The Pepperdine Legal Aid Clinic at Union Rescue Mission, established in 1999 through a collaborative effort between Pepperdine University School of Law and URM, was created to assist the urban poor of the Los Angeles Skid Row community in breaking through the many seemingly insurmountable legal barriers that stand in the way of their recovery and re-entry into society.
The Pepperdine Legal Aid Clinic at Union Rescue Mission seeks to answer God's call to "do justice and to love mercy" by providing direct legal advice and representation to homeless and formerly homeless men and women participating in rehabilitation and job development programs in the Los Angeles Skid Row area.
The Pepperdine Legal Aid Clinic serves the homeless population of downtown Los Angeles. The Clinic is housed in the Union Rescue Mission (URM), one of the largest homeless shelters in Los Angeles. While participating in the Clinic, student law clerks receive training and provide legal assistance to the many homeless and formerly homeless men and women in the "skid row" area. Clients, referred by URM and other area missions, shelters and rehabilitation programs, receive assistance with parentage, custody, visitation and child support matters. The Clinic seeks to work alongside program participants who are working hard to better their lives and reconnect their families. link
Special Education Advocacy Clinic
It is the mission of the Pepperdine Special Education Advocacy Clinic (PSEAC) to enrich the legal education of law students through participation in this public interest area of the law by providing advocacy services and training to Regional Center consumers and their families, and by empowering parents and families of children with disabilities to be effective advocates by building their knowledge of special education law and teaching them the skills necessary to productively and successfully participate in the processes and procedures involved therein. Biography for Jerry Simmons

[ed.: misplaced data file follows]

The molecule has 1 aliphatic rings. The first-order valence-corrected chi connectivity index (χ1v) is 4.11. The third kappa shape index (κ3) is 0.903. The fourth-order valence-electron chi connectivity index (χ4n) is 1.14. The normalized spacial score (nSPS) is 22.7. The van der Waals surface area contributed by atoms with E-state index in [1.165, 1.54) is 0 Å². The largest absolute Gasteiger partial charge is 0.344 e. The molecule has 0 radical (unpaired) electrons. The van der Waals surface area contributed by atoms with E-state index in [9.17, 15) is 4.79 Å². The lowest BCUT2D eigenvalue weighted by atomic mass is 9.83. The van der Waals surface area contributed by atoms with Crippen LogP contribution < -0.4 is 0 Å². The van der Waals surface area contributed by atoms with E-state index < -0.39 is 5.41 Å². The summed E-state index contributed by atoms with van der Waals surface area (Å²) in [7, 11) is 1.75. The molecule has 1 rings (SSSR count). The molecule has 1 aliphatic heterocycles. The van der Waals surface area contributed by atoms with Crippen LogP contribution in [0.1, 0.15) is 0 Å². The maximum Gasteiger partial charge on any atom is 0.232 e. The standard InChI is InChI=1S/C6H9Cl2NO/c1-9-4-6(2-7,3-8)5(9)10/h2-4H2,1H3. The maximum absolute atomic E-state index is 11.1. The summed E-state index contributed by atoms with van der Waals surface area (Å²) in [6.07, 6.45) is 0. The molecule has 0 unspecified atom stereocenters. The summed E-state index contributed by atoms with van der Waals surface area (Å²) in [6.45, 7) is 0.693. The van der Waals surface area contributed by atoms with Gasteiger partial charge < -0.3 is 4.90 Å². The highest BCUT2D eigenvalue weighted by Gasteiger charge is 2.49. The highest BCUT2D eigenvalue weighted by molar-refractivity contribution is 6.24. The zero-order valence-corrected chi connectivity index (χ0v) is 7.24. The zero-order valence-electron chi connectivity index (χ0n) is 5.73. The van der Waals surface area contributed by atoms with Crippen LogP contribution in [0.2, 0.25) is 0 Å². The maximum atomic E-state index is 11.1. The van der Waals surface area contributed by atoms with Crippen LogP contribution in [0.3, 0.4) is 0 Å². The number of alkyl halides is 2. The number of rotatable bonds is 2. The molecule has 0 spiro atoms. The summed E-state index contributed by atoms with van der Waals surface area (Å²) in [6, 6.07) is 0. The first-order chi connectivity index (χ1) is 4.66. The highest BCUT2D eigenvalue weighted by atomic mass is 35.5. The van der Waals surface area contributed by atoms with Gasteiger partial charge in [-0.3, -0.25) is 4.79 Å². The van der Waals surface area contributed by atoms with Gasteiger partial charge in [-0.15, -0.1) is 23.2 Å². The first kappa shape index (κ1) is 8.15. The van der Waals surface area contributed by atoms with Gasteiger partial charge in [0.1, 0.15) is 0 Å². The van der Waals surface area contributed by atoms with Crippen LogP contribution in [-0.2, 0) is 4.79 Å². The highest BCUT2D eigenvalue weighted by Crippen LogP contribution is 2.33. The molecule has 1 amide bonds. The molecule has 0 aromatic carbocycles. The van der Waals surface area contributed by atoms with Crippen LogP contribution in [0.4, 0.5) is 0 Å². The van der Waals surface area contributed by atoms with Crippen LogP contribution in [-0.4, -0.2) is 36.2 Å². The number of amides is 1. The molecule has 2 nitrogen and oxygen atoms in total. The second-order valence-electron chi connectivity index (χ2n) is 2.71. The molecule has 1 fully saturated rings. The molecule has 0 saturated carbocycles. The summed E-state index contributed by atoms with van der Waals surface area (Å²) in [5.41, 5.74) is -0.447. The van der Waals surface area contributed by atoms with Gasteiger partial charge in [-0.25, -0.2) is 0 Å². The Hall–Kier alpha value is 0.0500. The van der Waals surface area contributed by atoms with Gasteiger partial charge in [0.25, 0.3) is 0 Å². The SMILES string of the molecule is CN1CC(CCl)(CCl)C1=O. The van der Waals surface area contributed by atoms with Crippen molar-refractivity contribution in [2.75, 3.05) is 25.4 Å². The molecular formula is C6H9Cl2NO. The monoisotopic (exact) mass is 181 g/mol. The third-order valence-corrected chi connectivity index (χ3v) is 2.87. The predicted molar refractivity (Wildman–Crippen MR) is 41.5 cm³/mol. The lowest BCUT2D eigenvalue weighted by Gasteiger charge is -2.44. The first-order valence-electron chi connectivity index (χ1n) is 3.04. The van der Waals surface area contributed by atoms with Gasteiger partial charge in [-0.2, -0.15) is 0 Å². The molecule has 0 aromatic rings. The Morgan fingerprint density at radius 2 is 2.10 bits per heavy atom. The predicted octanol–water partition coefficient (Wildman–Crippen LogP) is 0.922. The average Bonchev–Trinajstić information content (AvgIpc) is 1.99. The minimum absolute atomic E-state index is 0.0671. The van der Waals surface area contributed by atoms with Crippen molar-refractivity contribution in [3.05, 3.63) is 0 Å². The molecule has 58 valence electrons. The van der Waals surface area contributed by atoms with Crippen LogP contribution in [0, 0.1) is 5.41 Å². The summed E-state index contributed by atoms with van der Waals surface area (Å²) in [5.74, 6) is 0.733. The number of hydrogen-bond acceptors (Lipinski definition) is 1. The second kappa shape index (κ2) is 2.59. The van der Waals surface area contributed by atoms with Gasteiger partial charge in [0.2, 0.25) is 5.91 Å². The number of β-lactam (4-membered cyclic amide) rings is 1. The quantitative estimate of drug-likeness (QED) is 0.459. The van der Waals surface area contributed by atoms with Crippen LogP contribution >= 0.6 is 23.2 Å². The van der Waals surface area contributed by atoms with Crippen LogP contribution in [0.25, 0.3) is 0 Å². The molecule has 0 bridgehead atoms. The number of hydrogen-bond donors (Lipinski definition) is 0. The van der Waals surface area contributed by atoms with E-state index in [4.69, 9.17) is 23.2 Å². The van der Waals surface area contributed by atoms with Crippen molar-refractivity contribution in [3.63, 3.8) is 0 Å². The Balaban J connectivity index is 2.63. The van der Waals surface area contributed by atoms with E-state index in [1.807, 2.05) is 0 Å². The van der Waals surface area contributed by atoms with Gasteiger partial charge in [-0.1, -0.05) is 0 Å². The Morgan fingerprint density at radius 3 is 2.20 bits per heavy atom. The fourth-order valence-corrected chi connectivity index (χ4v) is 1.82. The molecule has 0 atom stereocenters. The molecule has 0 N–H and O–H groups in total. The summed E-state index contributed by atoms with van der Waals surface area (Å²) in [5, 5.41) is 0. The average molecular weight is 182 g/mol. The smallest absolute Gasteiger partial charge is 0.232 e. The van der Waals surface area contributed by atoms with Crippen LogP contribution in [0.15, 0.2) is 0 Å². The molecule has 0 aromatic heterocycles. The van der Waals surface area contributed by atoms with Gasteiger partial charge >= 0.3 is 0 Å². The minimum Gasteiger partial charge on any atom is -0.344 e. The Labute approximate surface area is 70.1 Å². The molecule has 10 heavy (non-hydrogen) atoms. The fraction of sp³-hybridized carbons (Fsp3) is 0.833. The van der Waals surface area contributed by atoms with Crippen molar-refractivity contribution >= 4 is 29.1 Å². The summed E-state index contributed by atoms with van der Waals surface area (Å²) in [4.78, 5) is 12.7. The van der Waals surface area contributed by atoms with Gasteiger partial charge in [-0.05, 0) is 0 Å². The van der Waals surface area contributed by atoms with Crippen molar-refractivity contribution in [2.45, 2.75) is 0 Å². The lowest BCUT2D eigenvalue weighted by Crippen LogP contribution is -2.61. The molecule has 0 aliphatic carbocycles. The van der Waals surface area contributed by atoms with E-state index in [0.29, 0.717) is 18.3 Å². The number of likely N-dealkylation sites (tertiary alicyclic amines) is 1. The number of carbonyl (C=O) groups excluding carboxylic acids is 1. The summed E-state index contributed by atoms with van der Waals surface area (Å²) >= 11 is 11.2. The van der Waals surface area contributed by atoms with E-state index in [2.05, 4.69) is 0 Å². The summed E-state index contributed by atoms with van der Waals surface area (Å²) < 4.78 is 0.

Weekly workshops for all students which cover general skill-set enhancements and opportunities to practice legal writing.
In the years since the Supreme Court's decision in Grutter vs. Bollinger, law schools have struggled to determine how to best attract, enroll, and retain a diverse student body. The struggle profoundly affects not only law schools but also the greater legal profession. To address this issue, the Pepperdine Law Review hosted a symposium entitled, "Post-Grutter: What Does Diversity Mean in Legal Education and Beyond?" The day-long event took place on Saturday, March 31, at the Drescher Conference Center, on Pepperdine's Malibu campus.
The symposium included opening remarks by Dean Ken Starr and a keynote address by John Payton, who served as lead counsel for the University of Michigan on the Grutter case, handled Grutter and Gratz in the trial court, and argued Gratz before the United States Supreme Court. Payton, a former visiting professor at Harvard Law School and the Georgetown Law Center, is a partner at Wilmer Cutler Pickering Hale and Dorr LLP. In addition to the University of Michigan cases, he has extensive civil rights experience including defending the use of race-based measures to address continuing problems in our society.
In addition to the keynote speech, the symposium featured three panel discussions: diversity in admission of students, diversity in retention of students, and diversity in professional careers. link